The Mesa County Commissioners have been totally silent on the impact the COVID-19 crisis will have on the County’s ability to deliver basic services to residents during the many months before our economy returns to normal. Rather than buckling down and addressing the tough financial questions, they meet weekly to hear updates from County staff and to whine about just how terrible the Governor is. There is nothing wrong with these two activities. Staff needs to know the bosses support them. Complaining about what happens in Denver is a waste of time but it apparently makes them feel important.
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Republican State Senator Ray Scott got only 107 out of 349 total delegate votes cast for County Commissioner in yesterday’s Mesa County Republican Assembly. Scott, who is running for the District 1 commissioner seat, is seeking to abandon his state senate seat halfway through his term and seize the job of County Commissioner instead, which would pay him three times as much ($30k vs. $90k/ year).
Scott got crushed at the assembly by Cody Davis, former chair of the Grand Valley Drainage District, who won 231 votes. Even with that miserable result, though, Scott will still be able to appear on the primary ballot in June.
Certified Public Accountant Dennis Simpson, a long-time advocate for transparency in Grand Junction City and Mesa County government, discovered that in 2019 Mesa County purchased two new late model SUVs at a cost of $45,000 each, for the exclusive use of Commissioners Scott McInnis and John Justman. Before that time, Simpson noted, the County had provided a single passenger car for all three commissioners to share. He also noted that the decision to greatly increase this transportation expense for taxpayers was not made in public, and that while Commissioner Rose Pugliese tried to distance herself from the purchase, she failed to protest it publicly.
When Simpson raised these issues to Scott McInnis, McInnis deflected attention from the matter by asking Simpson to instead focus on coming up with financial suggestions for ways the County can cope with the COVID-19 pandemic rather than concerning himself with the purchase of the vehicles, which McInnis dismissed as unimportant.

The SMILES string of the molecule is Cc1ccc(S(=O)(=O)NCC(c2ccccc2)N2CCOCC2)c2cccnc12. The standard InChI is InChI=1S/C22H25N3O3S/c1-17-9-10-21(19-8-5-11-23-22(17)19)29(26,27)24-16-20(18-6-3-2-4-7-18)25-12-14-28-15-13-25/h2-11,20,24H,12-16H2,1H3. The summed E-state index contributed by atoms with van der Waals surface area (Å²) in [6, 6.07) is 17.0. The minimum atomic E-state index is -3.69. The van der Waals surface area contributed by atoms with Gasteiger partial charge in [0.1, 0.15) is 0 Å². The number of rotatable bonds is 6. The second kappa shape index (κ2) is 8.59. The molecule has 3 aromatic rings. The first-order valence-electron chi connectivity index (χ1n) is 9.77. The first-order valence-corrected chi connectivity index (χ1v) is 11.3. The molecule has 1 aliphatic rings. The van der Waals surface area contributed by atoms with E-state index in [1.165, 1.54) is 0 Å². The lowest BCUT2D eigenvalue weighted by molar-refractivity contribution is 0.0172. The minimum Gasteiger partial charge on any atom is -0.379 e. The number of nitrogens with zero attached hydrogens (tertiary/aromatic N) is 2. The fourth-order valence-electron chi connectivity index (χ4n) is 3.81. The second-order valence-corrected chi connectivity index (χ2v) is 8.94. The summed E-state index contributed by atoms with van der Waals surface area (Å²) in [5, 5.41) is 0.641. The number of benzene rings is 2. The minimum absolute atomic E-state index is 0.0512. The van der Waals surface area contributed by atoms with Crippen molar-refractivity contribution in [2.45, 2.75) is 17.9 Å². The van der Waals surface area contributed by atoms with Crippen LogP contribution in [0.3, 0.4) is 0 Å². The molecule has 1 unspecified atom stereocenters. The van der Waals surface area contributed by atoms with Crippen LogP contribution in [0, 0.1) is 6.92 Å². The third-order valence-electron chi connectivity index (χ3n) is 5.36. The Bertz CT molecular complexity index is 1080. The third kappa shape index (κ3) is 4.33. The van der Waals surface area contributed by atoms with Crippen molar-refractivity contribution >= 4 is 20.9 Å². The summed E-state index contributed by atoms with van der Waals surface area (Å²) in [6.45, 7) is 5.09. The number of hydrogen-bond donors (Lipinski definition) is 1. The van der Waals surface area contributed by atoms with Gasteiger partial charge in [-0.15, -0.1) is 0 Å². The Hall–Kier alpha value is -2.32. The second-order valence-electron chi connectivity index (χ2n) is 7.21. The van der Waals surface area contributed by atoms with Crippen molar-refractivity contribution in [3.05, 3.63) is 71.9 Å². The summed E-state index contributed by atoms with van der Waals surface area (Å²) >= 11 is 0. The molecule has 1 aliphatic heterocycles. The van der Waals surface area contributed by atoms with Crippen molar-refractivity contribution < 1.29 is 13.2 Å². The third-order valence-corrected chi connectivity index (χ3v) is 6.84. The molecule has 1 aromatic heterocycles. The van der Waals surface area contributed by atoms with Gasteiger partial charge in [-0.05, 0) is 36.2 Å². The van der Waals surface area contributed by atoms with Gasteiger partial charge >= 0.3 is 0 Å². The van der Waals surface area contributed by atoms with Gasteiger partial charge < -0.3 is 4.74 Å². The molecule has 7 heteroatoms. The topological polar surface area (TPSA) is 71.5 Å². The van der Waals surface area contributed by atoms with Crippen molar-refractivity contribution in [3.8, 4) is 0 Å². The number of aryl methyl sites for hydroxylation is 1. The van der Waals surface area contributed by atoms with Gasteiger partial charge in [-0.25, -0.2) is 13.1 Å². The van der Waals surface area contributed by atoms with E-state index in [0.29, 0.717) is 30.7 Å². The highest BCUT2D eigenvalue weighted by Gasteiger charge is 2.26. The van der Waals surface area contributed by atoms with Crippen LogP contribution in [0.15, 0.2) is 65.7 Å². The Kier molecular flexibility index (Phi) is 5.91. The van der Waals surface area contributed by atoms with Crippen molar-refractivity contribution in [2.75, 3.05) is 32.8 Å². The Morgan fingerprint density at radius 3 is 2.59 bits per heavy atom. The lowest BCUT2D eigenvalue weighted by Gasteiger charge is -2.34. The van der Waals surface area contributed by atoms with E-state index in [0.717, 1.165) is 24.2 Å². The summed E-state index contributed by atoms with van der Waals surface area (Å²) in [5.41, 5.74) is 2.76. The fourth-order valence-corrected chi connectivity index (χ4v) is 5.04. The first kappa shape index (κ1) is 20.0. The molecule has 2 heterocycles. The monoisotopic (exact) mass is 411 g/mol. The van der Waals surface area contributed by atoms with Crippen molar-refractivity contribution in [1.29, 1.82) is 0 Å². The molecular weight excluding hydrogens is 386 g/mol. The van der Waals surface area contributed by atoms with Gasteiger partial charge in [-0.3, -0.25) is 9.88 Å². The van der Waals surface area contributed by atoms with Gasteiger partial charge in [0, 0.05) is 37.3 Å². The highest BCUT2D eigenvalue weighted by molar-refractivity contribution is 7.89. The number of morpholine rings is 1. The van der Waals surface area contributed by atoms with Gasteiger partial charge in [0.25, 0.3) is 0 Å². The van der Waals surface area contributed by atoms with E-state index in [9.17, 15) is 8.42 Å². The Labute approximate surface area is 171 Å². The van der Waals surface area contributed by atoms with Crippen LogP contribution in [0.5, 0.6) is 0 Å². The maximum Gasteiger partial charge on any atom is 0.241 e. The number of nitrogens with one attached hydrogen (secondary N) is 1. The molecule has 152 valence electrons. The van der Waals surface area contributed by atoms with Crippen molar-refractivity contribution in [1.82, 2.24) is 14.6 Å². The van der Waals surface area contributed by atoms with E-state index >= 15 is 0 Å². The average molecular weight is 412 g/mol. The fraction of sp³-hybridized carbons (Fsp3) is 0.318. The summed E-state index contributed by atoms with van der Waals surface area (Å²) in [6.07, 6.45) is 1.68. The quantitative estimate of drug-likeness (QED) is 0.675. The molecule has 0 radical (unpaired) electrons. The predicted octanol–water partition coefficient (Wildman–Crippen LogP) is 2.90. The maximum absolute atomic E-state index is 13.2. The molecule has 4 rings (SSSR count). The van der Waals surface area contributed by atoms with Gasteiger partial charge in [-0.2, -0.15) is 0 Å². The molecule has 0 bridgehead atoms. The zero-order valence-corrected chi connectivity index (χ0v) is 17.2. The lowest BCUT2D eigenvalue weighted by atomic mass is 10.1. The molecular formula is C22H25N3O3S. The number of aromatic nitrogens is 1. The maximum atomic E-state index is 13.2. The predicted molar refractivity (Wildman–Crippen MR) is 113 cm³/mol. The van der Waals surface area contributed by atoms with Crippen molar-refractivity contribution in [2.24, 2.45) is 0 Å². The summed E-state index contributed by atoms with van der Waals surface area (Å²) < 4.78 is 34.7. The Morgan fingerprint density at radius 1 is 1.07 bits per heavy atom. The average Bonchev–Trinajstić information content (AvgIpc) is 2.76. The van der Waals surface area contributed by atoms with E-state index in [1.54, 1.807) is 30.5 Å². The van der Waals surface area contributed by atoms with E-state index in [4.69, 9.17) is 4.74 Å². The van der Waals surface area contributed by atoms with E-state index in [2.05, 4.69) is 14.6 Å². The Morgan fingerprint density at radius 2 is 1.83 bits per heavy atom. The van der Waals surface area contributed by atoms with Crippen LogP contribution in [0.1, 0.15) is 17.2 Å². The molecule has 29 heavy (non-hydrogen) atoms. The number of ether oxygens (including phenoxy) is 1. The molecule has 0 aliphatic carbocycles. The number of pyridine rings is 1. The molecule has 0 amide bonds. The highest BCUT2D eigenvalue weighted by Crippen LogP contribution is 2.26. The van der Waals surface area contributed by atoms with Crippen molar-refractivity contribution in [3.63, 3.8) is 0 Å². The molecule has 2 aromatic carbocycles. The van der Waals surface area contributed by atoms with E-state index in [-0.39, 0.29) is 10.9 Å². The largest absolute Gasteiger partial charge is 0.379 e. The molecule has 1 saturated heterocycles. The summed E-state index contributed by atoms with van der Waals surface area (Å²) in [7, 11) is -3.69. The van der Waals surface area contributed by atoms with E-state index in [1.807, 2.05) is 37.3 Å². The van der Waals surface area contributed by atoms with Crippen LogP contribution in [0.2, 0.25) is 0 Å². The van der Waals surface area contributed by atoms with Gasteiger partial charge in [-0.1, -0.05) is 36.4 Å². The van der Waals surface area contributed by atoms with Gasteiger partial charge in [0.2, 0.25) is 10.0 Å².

Simpson obliged and produced the following suggestions, which he submitted to all three county commissioners on March 19, 2020.
A short blurb in the Sunday, Feb. 8, 2020 Daily Sentinel offers a lesson on why Republicans are such harmful elected officials.
The Sentinel has a regular weekly news quiz on Fridays, and gives the results in the following Sunday paper. An item today stood out for what it demonstrates about the ramifications of conservative Republican views not just for the western slope, but for society.
History shows that if Republicans had their way in the last century, most of America wouldn’t have electricity.
* OGRE is an acronym for “Old Guard Republican Establishment.”
Voters unhappy with the longtime direction of Mesa County politics and tired of the same old people running for office can finally breathe a collective sigh of relief. A new and viable candidate has entered the 2020 race for Mesa County Commissioner District 3, which comprises most of the eastern side of the county, generally east of 30 Road. The current commissioner, Rose Pugliese, is term-limited out.
Don’t cheer the relocation of the Bureau of Land Management (BLM) out of Washington, D.C. to Grand Junction until you understand the Trump administration’s real motive behind moving federal agencies out of Washington. Hint: It’s not to help them, and it’s not to help us.
The real motive for moving agencies out of Washington is to hobble and destroy them.